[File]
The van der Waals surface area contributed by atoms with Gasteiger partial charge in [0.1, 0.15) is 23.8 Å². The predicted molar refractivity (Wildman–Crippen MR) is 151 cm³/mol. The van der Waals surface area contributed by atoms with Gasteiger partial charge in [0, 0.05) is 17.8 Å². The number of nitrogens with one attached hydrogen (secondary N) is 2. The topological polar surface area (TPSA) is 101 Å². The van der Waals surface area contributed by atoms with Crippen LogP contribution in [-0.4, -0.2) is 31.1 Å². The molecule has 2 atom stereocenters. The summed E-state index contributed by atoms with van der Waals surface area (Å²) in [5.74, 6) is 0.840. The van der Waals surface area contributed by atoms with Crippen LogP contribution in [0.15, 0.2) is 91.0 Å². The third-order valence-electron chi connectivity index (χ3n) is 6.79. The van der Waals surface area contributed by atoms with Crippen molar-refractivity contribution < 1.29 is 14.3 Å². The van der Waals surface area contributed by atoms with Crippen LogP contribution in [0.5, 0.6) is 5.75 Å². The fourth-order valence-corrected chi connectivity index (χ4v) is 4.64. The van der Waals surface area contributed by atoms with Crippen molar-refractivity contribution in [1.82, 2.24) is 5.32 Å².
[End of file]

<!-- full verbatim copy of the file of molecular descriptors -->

The van der Waals surface area contributed by atoms with Gasteiger partial charge in [0.1, 0.15) is 23.8 Å². The predicted molar refractivity (Wildman–Crippen MR) is 151 cm³/mol. The van der Waals surface area contributed by atoms with Gasteiger partial charge in [0, 0.05) is 17.8 Å². The number of nitrogens with one attached hydrogen (secondary N) is 2. The topological polar surface area (TPSA) is 101 Å². The van der Waals surface area contributed by atoms with Crippen LogP contribution in [-0.4, -0.2) is 31.1 Å². The molecule has 2 atom stereocenters. The summed E-state index contributed by atoms with van der Waals surface area (Å²) in [5.74, 6) is 0.840. The van der Waals surface area contributed by atoms with Crippen LogP contribution in [0.15, 0.2) is 91.0 Å². The third-order valence-electron chi connectivity index (χ3n) is 6.79. The van der Waals surface area contributed by atoms with Crippen molar-refractivity contribution < 1.29 is 14.3 Å². The van der Waals surface area contributed by atoms with Crippen LogP contribution in [0.5, 0.6) is 5.75 Å². The fourth-order valence-corrected chi connectivity index (χ4v) is 4.64. The van der Waals surface area contributed by atoms with Crippen molar-refractivity contribution in [1.82, 2.24) is 5.32 Å².